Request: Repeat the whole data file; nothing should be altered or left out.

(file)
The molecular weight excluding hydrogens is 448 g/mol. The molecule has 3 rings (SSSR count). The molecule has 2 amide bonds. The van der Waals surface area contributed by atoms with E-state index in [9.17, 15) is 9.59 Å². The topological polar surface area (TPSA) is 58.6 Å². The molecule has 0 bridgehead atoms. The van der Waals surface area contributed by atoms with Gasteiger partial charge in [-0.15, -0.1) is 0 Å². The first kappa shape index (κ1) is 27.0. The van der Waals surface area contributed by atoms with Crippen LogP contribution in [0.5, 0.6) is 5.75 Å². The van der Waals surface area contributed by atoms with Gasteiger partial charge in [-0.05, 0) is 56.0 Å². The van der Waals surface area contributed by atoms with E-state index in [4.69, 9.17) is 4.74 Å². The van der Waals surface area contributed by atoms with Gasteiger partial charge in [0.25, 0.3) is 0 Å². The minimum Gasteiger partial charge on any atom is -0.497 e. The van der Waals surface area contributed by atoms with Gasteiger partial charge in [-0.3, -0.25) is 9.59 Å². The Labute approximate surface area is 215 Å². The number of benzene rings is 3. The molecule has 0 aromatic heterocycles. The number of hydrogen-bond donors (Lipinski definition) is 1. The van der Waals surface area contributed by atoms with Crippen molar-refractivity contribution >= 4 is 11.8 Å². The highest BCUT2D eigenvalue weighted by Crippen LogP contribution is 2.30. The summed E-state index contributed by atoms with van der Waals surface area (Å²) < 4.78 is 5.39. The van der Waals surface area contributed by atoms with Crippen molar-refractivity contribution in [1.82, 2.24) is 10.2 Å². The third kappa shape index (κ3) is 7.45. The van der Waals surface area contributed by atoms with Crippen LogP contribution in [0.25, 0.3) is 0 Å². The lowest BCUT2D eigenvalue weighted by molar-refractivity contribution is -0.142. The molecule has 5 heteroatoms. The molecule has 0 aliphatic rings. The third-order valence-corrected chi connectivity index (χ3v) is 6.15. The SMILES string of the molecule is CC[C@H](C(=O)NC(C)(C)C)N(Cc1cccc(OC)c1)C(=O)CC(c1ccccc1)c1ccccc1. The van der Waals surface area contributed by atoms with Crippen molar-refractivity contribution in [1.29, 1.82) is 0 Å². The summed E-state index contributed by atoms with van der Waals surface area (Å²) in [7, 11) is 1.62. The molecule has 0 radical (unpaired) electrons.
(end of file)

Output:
The molecular weight excluding hydrogens is 448 g/mol. The molecule has 3 rings (SSSR count). The molecule has 2 amide bonds. The van der Waals surface area contributed by atoms with E-state index in [9.17, 15) is 9.59 Å². The topological polar surface area (TPSA) is 58.6 Å². The molecule has 0 bridgehead atoms. The van der Waals surface area contributed by atoms with Gasteiger partial charge in [-0.15, -0.1) is 0 Å². The first kappa shape index (κ1) is 27.0. The van der Waals surface area contributed by atoms with Crippen LogP contribution in [0.5, 0.6) is 5.75 Å². The van der Waals surface area contributed by atoms with Gasteiger partial charge in [-0.05, 0) is 56.0 Å². The van der Waals surface area contributed by atoms with E-state index in [4.69, 9.17) is 4.74 Å². The van der Waals surface area contributed by atoms with Gasteiger partial charge in [0.25, 0.3) is 0 Å². The minimum Gasteiger partial charge on any atom is -0.497 e. The van der Waals surface area contributed by atoms with Gasteiger partial charge in [-0.3, -0.25) is 9.59 Å². The Labute approximate surface area is 215 Å². The number of benzene rings is 3. The molecule has 0 aromatic heterocycles. The number of hydrogen-bond donors (Lipinski definition) is 1. The van der Waals surface area contributed by atoms with Crippen molar-refractivity contribution >= 4 is 11.8 Å². The highest BCUT2D eigenvalue weighted by Crippen LogP contribution is 2.30. The summed E-state index contributed by atoms with van der Waals surface area (Å²) < 4.78 is 5.39. The van der Waals surface area contributed by atoms with Crippen molar-refractivity contribution in [1.82, 2.24) is 10.2 Å². The third kappa shape index (κ3) is 7.45. The van der Waals surface area contributed by atoms with Crippen LogP contribution in [0.25, 0.3) is 0 Å². The lowest BCUT2D eigenvalue weighted by molar-refractivity contribution is -0.142. The molecule has 5 heteroatoms. The molecule has 0 aliphatic rings. The third-order valence-corrected chi connectivity index (χ3v) is 6.15. The SMILES string of the molecule is CC[C@H](C(=O)NC(C)(C)C)N(Cc1cccc(OC)c1)C(=O)CC(c1ccccc1)c1ccccc1. The van der Waals surface area contributed by atoms with Crippen molar-refractivity contribution in [1.29, 1.82) is 0 Å². The summed E-state index contributed by atoms with van der Waals surface area (Å²) in [7, 11) is 1.62. The molecule has 0 radical (unpaired) electrons.